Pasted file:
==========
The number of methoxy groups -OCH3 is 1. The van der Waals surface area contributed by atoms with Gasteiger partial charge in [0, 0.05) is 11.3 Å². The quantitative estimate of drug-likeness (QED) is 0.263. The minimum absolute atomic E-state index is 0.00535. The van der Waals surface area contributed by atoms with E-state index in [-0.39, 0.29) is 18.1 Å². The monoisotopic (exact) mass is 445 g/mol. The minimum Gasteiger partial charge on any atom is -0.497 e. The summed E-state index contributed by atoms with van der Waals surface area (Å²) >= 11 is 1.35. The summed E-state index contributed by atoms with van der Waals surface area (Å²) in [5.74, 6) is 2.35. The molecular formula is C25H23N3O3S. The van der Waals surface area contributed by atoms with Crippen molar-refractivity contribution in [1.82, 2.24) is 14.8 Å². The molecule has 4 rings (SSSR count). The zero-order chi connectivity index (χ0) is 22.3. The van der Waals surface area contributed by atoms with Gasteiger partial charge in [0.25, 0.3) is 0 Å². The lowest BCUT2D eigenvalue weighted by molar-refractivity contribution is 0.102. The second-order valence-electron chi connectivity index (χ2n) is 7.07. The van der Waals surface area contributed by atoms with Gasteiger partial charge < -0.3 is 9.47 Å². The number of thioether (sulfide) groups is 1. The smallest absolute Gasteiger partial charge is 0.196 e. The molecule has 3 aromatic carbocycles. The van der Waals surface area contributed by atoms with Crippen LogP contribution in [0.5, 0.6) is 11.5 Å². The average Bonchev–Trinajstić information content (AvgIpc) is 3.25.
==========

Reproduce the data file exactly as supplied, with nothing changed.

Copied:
The number of methoxy groups -OCH3 is 1. The van der Waals surface area contributed by atoms with Gasteiger partial charge in [0, 0.05) is 11.3 Å². The quantitative estimate of drug-likeness (QED) is 0.263. The minimum absolute atomic E-state index is 0.00535. The van der Waals surface area contributed by atoms with E-state index in [-0.39, 0.29) is 18.1 Å². The monoisotopic (exact) mass is 445 g/mol. The minimum Gasteiger partial charge on any atom is -0.497 e. The summed E-state index contributed by atoms with van der Waals surface area (Å²) >= 11 is 1.35. The summed E-state index contributed by atoms with van der Waals surface area (Å²) in [5.74, 6) is 2.35. The molecular formula is C25H23N3O3S. The van der Waals surface area contributed by atoms with Crippen molar-refractivity contribution in [1.82, 2.24) is 14.8 Å². The molecule has 4 rings (SSSR count). The zero-order chi connectivity index (χ0) is 22.3. The van der Waals surface area contributed by atoms with Gasteiger partial charge in [0.25, 0.3) is 0 Å². The lowest BCUT2D eigenvalue weighted by molar-refractivity contribution is 0.102. The second-order valence-electron chi connectivity index (χ2n) is 7.07. The van der Waals surface area contributed by atoms with Gasteiger partial charge < -0.3 is 9.47 Å². The number of thioether (sulfide) groups is 1. The smallest absolute Gasteiger partial charge is 0.196 e. The molecule has 3 aromatic carbocycles. The van der Waals surface area contributed by atoms with Crippen LogP contribution in [0.5, 0.6) is 11.5 Å². The average Bonchev–Trinajstić information content (AvgIpc) is 3.25.